Postgres on Synology

I own a few Synology NAS, one of them is dedicated to development for various projects. More than once I need to store data into a relational database.
Synology comes with MySQL Administration tool (MyPhpAdmin) and the cool MariaDB. It actually also comes under the hood with Postgres. By default, it’s not configured for your consumption. Below you find my recipe on how to get it up and running.
If you are not familiar with vi (the editor) then you definitely want to install a package manager (iPKG) that allows you to install what you give for granted on my UNIX OSes. Say nano as for the editor. To do that the best guide ever that I found is already written by @zarino – follow his instructions and you can’t get it wrong. There’s only one piece of information that is missing from that blog post and is for a special case:
When you log back into the system the profile that enables all the goodies of the packaging isn’t loaded by default, you can force the loading doing 
source /etc/profile
If you don’t need to install iPKG then here is what you want to do for Postgres:
  1. Switch identity so you can create the database of your dream under the proper identity.
  2. Then create the database
  3. Configure from where you give permission to access at the DB
#1
  1. ssh root@YOUR_DISKSTATION_IP_HERE
  2. su - postgres
#2
  1. createuser -d -a -P USERNAME_HERE_YOUR_CHOICE
  2. createdb -E UTF8 -O USER_NAME DATABASE_NAME
  3. type exit to release your current shell id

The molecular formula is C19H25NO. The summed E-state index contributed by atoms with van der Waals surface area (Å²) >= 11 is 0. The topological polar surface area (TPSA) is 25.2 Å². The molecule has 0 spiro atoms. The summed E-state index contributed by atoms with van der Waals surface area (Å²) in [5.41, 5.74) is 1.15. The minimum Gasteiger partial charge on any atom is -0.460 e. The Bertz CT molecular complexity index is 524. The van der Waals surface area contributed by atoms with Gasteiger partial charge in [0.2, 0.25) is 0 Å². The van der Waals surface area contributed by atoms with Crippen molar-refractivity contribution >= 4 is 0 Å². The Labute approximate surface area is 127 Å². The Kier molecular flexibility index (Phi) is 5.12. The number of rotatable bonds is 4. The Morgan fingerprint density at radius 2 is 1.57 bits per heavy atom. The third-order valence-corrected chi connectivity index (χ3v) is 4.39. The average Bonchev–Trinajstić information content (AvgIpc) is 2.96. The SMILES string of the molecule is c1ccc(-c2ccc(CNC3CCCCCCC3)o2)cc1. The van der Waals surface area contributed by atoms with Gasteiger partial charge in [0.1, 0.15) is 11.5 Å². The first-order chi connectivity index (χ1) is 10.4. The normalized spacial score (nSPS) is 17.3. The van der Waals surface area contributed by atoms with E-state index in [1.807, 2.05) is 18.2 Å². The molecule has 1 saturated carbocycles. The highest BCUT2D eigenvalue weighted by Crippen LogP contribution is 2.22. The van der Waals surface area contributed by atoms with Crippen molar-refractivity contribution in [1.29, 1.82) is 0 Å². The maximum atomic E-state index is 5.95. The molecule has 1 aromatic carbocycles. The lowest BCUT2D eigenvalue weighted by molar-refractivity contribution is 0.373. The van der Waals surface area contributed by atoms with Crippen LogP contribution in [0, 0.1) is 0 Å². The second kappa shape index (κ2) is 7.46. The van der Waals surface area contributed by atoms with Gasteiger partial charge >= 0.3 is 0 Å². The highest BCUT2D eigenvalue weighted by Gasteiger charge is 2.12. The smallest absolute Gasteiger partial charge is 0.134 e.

#3
  1. edit the file /etc/postgresql/pg_hba.conf
  2. add a line to allow the set of IPs of your LAN/WAN that can connect
    host    mydb        all     192.168.1.0/24        md5
  3. Modify the config file /etc/postgresql/postgresql.conf and allow all connection as by default only local host can connect to the service. That is done by changing to this: listen_addresses = ’*’
the /24 means all the ip addresses that below to the network 192.168.1.x
if you wonder why the MD5 at the end is to support encryption.
Reload the postgres config using pg_ctl reload. That has to be done under the identity postgres. So type first su - postgres and then run pg_ctl reload. Then type exit.
Hopefully, you don’t end up feeling like this guy :-)
Good Luck.
image

Context

I did everything from a Bash terminal for OS X and Synology DS214 SE

References

For the making of this post, I researched and found useful the following links. I thank the contributors for making their knowledge available to others.

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